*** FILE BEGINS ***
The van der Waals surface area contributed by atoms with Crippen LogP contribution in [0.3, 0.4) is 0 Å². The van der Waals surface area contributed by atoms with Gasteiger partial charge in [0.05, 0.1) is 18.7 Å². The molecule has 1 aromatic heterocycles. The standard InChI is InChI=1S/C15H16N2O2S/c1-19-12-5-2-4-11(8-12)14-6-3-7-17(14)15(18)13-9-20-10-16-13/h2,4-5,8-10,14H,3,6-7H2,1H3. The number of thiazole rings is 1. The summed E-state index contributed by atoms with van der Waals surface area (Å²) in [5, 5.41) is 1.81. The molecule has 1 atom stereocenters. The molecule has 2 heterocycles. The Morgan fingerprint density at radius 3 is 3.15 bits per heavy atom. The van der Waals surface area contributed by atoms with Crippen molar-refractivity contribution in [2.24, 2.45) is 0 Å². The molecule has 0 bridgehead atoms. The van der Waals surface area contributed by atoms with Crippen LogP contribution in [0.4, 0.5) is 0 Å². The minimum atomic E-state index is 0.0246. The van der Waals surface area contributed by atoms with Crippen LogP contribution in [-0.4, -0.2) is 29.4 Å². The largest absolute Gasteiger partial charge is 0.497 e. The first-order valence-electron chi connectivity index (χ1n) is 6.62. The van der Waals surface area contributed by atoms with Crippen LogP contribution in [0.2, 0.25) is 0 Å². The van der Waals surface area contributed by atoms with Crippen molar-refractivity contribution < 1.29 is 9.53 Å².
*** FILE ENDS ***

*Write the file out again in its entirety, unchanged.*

The van der Waals surface area contributed by atoms with Crippen LogP contribution in [0.3, 0.4) is 0 Å². The van der Waals surface area contributed by atoms with Gasteiger partial charge in [0.05, 0.1) is 18.7 Å². The molecule has 1 aromatic heterocycles. The standard InChI is InChI=1S/C15H16N2O2S/c1-19-12-5-2-4-11(8-12)14-6-3-7-17(14)15(18)13-9-20-10-16-13/h2,4-5,8-10,14H,3,6-7H2,1H3. The number of thiazole rings is 1. The summed E-state index contributed by atoms with van der Waals surface area (Å²) in [5, 5.41) is 1.81. The molecule has 1 atom stereocenters. The molecule has 2 heterocycles. The Morgan fingerprint density at radius 3 is 3.15 bits per heavy atom. The van der Waals surface area contributed by atoms with Crippen molar-refractivity contribution in [2.24, 2.45) is 0 Å². The molecule has 0 bridgehead atoms. The van der Waals surface area contributed by atoms with Crippen LogP contribution in [0.4, 0.5) is 0 Å². The minimum atomic E-state index is 0.0246. The van der Waals surface area contributed by atoms with Crippen LogP contribution in [-0.4, -0.2) is 29.4 Å². The largest absolute Gasteiger partial charge is 0.497 e. The first-order valence-electron chi connectivity index (χ1n) is 6.62. The van der Waals surface area contributed by atoms with Crippen LogP contribution in [0.2, 0.25) is 0 Å². The van der Waals surface area contributed by atoms with Crippen molar-refractivity contribution < 1.29 is 9.53 Å².